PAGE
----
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Math Horizons Contents—November 2015

On the television show The Big Bang Theory, physicist Sheldon Cooper claimed that 73 is the best number. In the November issue of Math Horizons Jessie Byrnes, Chris Spicer, and Alyssa Turnquist investigate Sheldon's claim and leave the mathematical community with a new conjecture about prime numbers. Brian Lins explains how he used mathematics to make his car pool both easy to manage and fair to all drivers. Students: Are you interested in doing mathematics this summer? We've got some ideas for you: five students write about their summer mathematical adventures. Our Do the Math! series continues with Laszlo Bardos presenting several ways to make a torus out of paper. Enjoy these articles and more in this issue of Math Horizons. —Dave Richeson


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Such supplemental information as solutions for contests, contest winners, editorials, and other reader responses to Math Horizons articles is available here.



A Toast! To Type 15!

Katharine Merow

Three researchers discover a new pentagonal tiling of the plane.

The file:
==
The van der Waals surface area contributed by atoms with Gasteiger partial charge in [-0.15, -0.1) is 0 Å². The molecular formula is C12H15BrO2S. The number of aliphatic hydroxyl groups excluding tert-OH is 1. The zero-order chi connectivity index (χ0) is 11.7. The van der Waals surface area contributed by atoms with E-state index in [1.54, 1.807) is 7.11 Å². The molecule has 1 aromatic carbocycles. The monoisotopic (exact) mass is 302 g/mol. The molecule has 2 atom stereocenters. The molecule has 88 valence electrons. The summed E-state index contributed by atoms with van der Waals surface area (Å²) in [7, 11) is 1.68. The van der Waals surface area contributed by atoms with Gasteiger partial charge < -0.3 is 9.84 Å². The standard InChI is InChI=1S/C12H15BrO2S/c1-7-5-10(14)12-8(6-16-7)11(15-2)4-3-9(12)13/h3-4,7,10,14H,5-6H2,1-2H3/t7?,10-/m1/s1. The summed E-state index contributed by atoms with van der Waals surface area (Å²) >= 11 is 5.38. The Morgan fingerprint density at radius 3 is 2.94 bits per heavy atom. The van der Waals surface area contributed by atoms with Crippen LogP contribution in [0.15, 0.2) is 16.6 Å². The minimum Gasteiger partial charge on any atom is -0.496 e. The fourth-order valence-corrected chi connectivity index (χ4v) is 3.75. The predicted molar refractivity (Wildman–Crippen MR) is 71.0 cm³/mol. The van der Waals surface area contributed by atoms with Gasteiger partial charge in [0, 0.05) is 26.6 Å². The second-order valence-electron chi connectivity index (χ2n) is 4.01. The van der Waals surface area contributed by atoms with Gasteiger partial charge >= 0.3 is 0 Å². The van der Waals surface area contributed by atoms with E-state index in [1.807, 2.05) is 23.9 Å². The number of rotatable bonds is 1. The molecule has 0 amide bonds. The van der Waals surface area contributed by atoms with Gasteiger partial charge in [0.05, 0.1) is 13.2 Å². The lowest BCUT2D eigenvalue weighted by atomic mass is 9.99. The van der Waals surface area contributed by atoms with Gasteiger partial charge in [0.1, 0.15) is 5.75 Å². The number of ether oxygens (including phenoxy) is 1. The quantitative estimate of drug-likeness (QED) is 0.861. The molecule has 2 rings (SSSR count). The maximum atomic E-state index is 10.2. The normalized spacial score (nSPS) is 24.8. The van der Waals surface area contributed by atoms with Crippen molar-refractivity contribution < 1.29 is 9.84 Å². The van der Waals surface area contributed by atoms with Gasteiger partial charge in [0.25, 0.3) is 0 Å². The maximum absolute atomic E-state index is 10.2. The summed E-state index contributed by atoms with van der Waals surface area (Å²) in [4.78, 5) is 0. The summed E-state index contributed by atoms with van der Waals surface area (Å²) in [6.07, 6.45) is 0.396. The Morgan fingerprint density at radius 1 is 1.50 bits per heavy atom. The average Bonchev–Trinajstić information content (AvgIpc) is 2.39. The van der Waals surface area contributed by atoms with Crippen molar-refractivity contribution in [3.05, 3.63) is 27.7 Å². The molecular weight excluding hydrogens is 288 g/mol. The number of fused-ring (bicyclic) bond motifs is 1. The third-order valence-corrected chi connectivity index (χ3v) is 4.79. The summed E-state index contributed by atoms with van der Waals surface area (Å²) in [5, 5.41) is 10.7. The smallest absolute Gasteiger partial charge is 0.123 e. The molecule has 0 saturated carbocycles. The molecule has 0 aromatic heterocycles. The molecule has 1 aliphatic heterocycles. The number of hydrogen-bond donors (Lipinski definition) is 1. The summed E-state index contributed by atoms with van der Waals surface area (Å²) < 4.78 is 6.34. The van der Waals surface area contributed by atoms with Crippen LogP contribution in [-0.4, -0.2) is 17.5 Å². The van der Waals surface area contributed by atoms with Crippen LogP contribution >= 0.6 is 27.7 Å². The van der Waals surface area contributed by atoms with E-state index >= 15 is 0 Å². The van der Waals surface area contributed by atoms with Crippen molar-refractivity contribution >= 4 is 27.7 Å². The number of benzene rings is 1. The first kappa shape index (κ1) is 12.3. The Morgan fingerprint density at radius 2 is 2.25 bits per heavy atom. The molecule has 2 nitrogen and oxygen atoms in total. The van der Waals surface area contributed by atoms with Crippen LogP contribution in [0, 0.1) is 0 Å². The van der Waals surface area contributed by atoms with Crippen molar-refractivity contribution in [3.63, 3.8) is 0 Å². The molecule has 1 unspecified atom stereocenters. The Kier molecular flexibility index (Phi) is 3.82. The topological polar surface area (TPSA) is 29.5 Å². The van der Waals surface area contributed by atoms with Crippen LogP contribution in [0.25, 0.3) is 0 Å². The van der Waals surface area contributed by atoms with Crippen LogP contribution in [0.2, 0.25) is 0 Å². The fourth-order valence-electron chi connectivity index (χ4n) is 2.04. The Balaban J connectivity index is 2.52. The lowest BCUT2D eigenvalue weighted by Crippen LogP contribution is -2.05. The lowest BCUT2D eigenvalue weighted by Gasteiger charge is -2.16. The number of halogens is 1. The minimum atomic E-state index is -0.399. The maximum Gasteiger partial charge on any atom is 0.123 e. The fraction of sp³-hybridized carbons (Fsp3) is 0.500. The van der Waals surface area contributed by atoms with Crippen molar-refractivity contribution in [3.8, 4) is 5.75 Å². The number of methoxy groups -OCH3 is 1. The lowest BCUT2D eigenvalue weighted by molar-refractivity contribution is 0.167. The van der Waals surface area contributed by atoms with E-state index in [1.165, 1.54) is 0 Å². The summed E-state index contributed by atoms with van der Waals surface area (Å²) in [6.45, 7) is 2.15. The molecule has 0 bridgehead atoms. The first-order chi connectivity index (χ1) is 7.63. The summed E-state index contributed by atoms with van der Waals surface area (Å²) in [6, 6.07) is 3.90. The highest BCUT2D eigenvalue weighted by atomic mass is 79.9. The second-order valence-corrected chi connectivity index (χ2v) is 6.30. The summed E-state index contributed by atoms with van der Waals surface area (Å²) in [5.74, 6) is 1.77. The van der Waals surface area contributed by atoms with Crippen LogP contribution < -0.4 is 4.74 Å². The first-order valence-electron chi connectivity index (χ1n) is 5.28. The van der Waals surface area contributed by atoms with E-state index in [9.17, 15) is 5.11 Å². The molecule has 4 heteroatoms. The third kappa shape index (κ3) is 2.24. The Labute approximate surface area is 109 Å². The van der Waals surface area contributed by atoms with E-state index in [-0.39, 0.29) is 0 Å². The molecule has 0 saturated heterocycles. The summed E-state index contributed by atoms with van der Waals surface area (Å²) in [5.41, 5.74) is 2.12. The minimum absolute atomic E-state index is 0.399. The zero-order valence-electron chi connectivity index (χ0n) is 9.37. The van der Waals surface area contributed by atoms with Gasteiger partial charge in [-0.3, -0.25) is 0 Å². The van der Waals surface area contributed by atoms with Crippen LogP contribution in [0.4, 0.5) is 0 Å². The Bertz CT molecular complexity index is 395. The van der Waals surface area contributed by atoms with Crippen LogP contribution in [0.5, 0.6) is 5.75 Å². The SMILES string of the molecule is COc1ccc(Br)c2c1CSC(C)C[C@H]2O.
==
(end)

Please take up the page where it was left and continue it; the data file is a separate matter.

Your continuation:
Making a Hash of Things

Adam A. Smith and Ursula Whitcher

Use a hash function to protect stored passwords.

The Sheldon Conjecture

Jessie Byrnes, Chris Spicer, and Alyssa Turnquist

In The Big Bang Theory, Sheldon asserts that 73 is the best number.

Whose Turn Is It to Drive Today?

Brian Lins describes a fair and convenient method of managing a car pool.

Make Math Your Summer Fling

Alissa S. Crans and Beck Weinhold

Five students describe their mathematical summers.

Do The Math!

How to Make a Torus

Laszlo C. Bardos shows various ways of making a torus out of paper. (pdf)

Constructing the Miyaoto-Moneroa-Monterde model of a torus: printable template and video instructions.

Constructing a paper torus with seams along Villarceau circles: printable template and video instructions.

The Bookshelf

Theron J. Hitchman reviews Things to Make and Do in the Fourth Dimension, by Matt Parker;

Heather Moon reviews Single Digits, by Marc Chamberland.

10 Life Lessons from Differential Equations

John D. Cook

What can we learn about life from the study of differential equations?

The Power of Two . . . in Poetry?

Amy Shell-Gellasch and J. B. Thoo describe the mathematics in Indian poetry.

The Playground

The Math Horizons problem section, edited by Gary Gordon

Aftermath: The Common Core for Mathematics in a Nutshell

Eve Torrence argues that we can get students hooked on mathematics using art.